Thursday, December 19, 2013

Electrum Coinage (continued)

In a presentation delivered at the ANS Electrum Coinage conference, François Velde pointed out that early electrum coins have very precise weights but their gold:silver ratio varies widely. Since the local gold was pure the minters were likely adding random amounts of silver. So why carefully control the weight? He described these coins as basically lottery tickets.

Velde's observations expose the problem. The following should be considered a speculation...

If the minters explicitly added varying amounts of silver could they have been trying to purposely make the coinage less useful than the hack gold ingots in use at the time? Could the irregular bullion value of early electrum have been a "feature" rather than a "bug"?

It is usually presented that the cementation process of separating gold and silver was an improvement over natural electrum. The story is that when that process became available, under King Croesus, he switched his coinage to the superior bi-metallic system. We aren't sure exactly when the ancients first learned to separate gold and silver, or the precise issue period of early electrum coins. I wonder if the ability to separate gold and silver counter-intuitively caused to the appearance of mixed (electrum) coinage, rather than set the stage for the end of early electrum.

David Graeber points out in his intriguing Debt: The First 5000 Years (2012) that systems of accounting based on debt long preceded coinage. He speculates that coinage was invented as a scheme to provision an army. In Graeber's view, rather than forcing citizens to provide food and materials for an army, a king merely demands a tax in coins he only issues to his army.

Electrum seems perfectly suited to a paranoid king attempting such a scheme. The equipment to separate gold and silver takes a lot of capital to build. Refineries are hard to conceal because of the smoke and smell. It would be easy to have a royal monopoly on parting gold. Mercenaries paid in electrum were less likely to desert if they knew their leader was the only person who could convert their electrum coins into more valuable hack gold.

Such a king could stamp the electrum he issued to his soldiers to ensure the populace equipped the right army. (His army.) I can imagine a lot of warlords running around ancient Lydia, each trying to obtain provisions from local farmers. Attempting a closed currency with identifiable stamped designs seems ideal.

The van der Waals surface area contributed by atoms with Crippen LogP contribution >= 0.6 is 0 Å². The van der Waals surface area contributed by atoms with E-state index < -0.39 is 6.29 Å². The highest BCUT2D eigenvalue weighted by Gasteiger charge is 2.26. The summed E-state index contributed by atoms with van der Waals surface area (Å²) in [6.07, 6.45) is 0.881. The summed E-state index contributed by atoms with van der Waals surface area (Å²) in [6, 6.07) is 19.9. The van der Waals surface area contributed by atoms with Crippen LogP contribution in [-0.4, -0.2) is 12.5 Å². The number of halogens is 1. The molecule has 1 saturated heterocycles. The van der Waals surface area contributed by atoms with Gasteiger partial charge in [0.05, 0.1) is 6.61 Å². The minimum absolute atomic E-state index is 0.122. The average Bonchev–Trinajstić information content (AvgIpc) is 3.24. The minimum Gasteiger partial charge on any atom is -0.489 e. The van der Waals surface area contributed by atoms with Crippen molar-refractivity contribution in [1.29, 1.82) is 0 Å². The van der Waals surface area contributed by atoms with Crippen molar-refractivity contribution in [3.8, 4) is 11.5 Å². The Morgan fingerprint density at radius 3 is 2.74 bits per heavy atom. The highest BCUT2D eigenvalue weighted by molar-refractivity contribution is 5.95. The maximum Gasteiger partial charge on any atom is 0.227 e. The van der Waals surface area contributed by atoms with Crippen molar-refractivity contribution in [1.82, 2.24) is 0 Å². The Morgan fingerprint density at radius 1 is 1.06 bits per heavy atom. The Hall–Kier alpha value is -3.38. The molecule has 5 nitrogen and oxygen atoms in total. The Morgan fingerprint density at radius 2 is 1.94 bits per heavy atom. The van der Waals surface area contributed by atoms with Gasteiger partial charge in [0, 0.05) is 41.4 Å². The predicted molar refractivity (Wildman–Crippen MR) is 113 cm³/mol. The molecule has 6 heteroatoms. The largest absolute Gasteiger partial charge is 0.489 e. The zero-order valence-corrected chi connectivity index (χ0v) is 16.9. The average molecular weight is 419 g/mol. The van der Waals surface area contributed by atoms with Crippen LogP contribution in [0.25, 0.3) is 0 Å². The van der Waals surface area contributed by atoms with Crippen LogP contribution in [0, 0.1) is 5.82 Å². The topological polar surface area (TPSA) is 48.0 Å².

Under such a system the precise weights serve the purpose of discouraging the unscrupulous from hacking or filing off a bit of the coin to keep for themselves. The weight standard can be seen as an anti-clipping technology rather than a promise of fixed bullion value.

Early electrum as a closed military coinage feels correct and compelling, but am I fooling myself? It would be nice to look for confirmation or something that could show the idea to be false. More precise dating could help … if we could show that gold refining was successful before early electrum coins were issued that would lend support. Or if I could find something that suggested early electrum economies were 'closed'.


Bob said...

If it were a closed system, I've always wondered whether the total amount of gold and silver in an entire issue might have been a known/fixed amount, and they just didn't worry about mixing it well because of how they imagined the economics to work.

For example, perhaps the king would make an emission of coinage with 100 lbs of gold and 300 lbs of silver in total. The value of the whole emission would be a known and fixed amount, even if individual coins might be variable in gold/silver content.

If the thinking (wrongly or rightly) was that it would eventually be recalled, or would only operate within a closed economy, would the amount of gold/silver in any individual coin matter?

Ed Snible said...

Exactly. With a closed economy the expectation might have been that the coins would eventually be redeemed or used for taxes. The precious metal content might have merely been an 'insurance policy' for the holders of the coin, should the issuing faction fall. Since the expectation was miliary success perhaps the gold wouldn't be as important as we imagine.

Today I went to the Heritage auction preview and saw this electrum stater. The reverse punch was interesting. This was my first chance to look closely at a reverse punch since the seminar and I was surprised how much the punch looked like itself was made of punches and scorings.